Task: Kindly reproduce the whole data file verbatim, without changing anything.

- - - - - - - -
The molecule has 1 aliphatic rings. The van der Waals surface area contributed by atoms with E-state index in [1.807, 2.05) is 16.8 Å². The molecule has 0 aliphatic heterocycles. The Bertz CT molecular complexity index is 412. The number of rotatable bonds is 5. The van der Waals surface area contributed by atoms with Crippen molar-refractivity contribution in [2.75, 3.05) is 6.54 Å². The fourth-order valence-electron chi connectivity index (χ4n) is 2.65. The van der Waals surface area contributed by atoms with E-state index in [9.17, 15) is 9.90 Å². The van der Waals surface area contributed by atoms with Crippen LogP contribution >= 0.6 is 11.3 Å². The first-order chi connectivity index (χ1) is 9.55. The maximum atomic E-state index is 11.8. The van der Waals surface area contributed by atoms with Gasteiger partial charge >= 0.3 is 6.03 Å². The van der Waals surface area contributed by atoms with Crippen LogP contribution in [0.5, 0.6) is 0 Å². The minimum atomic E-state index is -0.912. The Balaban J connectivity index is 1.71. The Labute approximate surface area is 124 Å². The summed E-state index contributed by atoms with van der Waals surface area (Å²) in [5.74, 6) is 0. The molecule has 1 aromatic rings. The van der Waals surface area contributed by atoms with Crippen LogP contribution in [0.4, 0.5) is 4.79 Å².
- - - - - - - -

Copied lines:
The molecule has 1 aliphatic rings. The van der Waals surface area contributed by atoms with E-state index in [1.807, 2.05) is 16.8 Å². The molecule has 0 aliphatic heterocycles. The Bertz CT molecular complexity index is 412. The number of rotatable bonds is 5. The van der Waals surface area contributed by atoms with Crippen molar-refractivity contribution in [2.75, 3.05) is 6.54 Å². The fourth-order valence-electron chi connectivity index (χ4n) is 2.65. The van der Waals surface area contributed by atoms with E-state index in [9.17, 15) is 9.90 Å². The van der Waals surface area contributed by atoms with Crippen LogP contribution >= 0.6 is 11.3 Å². The first-order chi connectivity index (χ1) is 9.55. The maximum atomic E-state index is 11.8. The van der Waals surface area contributed by atoms with Gasteiger partial charge >= 0.3 is 6.03 Å². The van der Waals surface area contributed by atoms with Crippen LogP contribution in [0.5, 0.6) is 0 Å². The minimum atomic E-state index is -0.912. The Balaban J connectivity index is 1.71. The Labute approximate surface area is 124 Å². The summed E-state index contributed by atoms with van der Waals surface area (Å²) in [5.74, 6) is 0. The molecule has 1 aromatic rings. The van der Waals surface area contributed by atoms with Crippen LogP contribution in [0.4, 0.5) is 4.79 Å².